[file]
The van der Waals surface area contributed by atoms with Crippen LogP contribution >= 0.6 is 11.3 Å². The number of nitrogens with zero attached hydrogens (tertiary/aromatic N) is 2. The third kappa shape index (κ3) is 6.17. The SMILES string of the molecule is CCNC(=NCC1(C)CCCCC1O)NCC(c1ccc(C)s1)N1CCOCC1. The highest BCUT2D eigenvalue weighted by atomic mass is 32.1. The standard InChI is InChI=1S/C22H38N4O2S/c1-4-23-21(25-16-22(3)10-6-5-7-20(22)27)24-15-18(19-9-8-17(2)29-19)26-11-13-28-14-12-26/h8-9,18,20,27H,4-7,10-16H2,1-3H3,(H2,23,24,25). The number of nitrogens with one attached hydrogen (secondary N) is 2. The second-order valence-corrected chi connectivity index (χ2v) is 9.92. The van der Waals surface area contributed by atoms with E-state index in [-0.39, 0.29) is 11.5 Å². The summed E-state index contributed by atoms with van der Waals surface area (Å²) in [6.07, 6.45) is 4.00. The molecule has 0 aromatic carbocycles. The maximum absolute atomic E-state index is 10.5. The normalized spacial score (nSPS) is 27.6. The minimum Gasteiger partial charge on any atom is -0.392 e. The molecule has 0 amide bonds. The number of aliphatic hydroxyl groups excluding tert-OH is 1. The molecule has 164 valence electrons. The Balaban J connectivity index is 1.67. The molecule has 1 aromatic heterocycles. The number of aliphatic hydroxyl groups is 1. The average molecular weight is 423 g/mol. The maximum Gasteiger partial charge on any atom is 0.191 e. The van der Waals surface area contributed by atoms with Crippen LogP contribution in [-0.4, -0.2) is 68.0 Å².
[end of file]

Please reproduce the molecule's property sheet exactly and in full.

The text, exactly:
The van der Waals surface area contributed by atoms with Crippen LogP contribution >= 0.6 is 11.3 Å². The number of nitrogens with zero attached hydrogens (tertiary/aromatic N) is 2. The third kappa shape index (κ3) is 6.17. The SMILES string of the molecule is CCNC(=NCC1(C)CCCCC1O)NCC(c1ccc(C)s1)N1CCOCC1. The highest BCUT2D eigenvalue weighted by atomic mass is 32.1. The standard InChI is InChI=1S/C22H38N4O2S/c1-4-23-21(25-16-22(3)10-6-5-7-20(22)27)24-15-18(19-9-8-17(2)29-19)26-11-13-28-14-12-26/h8-9,18,20,27H,4-7,10-16H2,1-3H3,(H2,23,24,25). The number of nitrogens with one attached hydrogen (secondary N) is 2. The second-order valence-corrected chi connectivity index (χ2v) is 9.92. The van der Waals surface area contributed by atoms with E-state index in [-0.39, 0.29) is 11.5 Å². The summed E-state index contributed by atoms with van der Waals surface area (Å²) in [6.07, 6.45) is 4.00. The molecule has 0 aromatic carbocycles. The maximum absolute atomic E-state index is 10.5. The normalized spacial score (nSPS) is 27.6. The minimum Gasteiger partial charge on any atom is -0.392 e. The molecule has 0 amide bonds. The number of aliphatic hydroxyl groups excluding tert-OH is 1. The molecule has 164 valence electrons. The Balaban J connectivity index is 1.67. The molecule has 1 aromatic heterocycles. The number of aliphatic hydroxyl groups is 1. The average molecular weight is 423 g/mol. The maximum Gasteiger partial charge on any atom is 0.191 e. The van der Waals surface area contributed by atoms with Crippen LogP contribution in [-0.4, -0.2) is 68.0 Å².